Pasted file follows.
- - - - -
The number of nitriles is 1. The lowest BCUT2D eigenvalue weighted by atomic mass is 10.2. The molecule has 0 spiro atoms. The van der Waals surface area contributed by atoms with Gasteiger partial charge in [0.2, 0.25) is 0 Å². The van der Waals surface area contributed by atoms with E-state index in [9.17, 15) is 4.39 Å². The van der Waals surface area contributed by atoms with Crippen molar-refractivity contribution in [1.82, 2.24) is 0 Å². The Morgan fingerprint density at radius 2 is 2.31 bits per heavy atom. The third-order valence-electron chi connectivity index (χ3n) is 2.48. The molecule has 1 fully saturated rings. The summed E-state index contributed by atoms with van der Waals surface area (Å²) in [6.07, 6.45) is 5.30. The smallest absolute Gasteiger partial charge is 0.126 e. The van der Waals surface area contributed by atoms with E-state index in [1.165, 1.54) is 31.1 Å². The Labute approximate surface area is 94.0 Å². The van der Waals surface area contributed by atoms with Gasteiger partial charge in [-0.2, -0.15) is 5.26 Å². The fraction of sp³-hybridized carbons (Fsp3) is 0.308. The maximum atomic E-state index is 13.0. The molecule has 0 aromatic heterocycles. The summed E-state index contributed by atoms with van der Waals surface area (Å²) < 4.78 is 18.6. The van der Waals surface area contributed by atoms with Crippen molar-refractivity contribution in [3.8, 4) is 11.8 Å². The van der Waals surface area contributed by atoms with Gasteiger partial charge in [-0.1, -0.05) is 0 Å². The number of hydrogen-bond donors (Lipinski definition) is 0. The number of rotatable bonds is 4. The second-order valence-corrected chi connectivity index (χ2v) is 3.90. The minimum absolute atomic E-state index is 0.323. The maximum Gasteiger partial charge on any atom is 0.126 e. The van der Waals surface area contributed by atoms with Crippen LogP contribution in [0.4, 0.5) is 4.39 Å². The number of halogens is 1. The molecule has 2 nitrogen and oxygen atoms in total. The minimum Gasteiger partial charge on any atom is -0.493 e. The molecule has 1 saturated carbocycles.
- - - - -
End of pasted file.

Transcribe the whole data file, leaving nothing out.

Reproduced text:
The number of nitriles is 1. The lowest BCUT2D eigenvalue weighted by atomic mass is 10.2. The molecule has 0 spiro atoms. The van der Waals surface area contributed by atoms with Gasteiger partial charge in [0.2, 0.25) is 0 Å². The van der Waals surface area contributed by atoms with E-state index in [9.17, 15) is 4.39 Å². The van der Waals surface area contributed by atoms with Crippen molar-refractivity contribution in [1.82, 2.24) is 0 Å². The Morgan fingerprint density at radius 2 is 2.31 bits per heavy atom. The third-order valence-electron chi connectivity index (χ3n) is 2.48. The molecule has 1 fully saturated rings. The summed E-state index contributed by atoms with van der Waals surface area (Å²) in [6.07, 6.45) is 5.30. The smallest absolute Gasteiger partial charge is 0.126 e. The van der Waals surface area contributed by atoms with E-state index in [1.165, 1.54) is 31.1 Å². The Labute approximate surface area is 94.0 Å². The van der Waals surface area contributed by atoms with Gasteiger partial charge in [-0.2, -0.15) is 5.26 Å². The fraction of sp³-hybridized carbons (Fsp3) is 0.308. The maximum atomic E-state index is 13.0. The molecule has 0 aromatic heterocycles. The summed E-state index contributed by atoms with van der Waals surface area (Å²) < 4.78 is 18.6. The van der Waals surface area contributed by atoms with Crippen molar-refractivity contribution in [3.8, 4) is 11.8 Å². The van der Waals surface area contributed by atoms with Gasteiger partial charge in [-0.1, -0.05) is 0 Å². The number of hydrogen-bond donors (Lipinski definition) is 0. The number of rotatable bonds is 4. The second-order valence-corrected chi connectivity index (χ2v) is 3.90. The minimum absolute atomic E-state index is 0.323. The maximum Gasteiger partial charge on any atom is 0.126 e. The van der Waals surface area contributed by atoms with Crippen LogP contribution in [0.4, 0.5) is 4.39 Å². The number of halogens is 1. The molecule has 2 nitrogen and oxygen atoms in total. The minimum Gasteiger partial charge on any atom is -0.493 e. The molecule has 1 saturated carbocycles.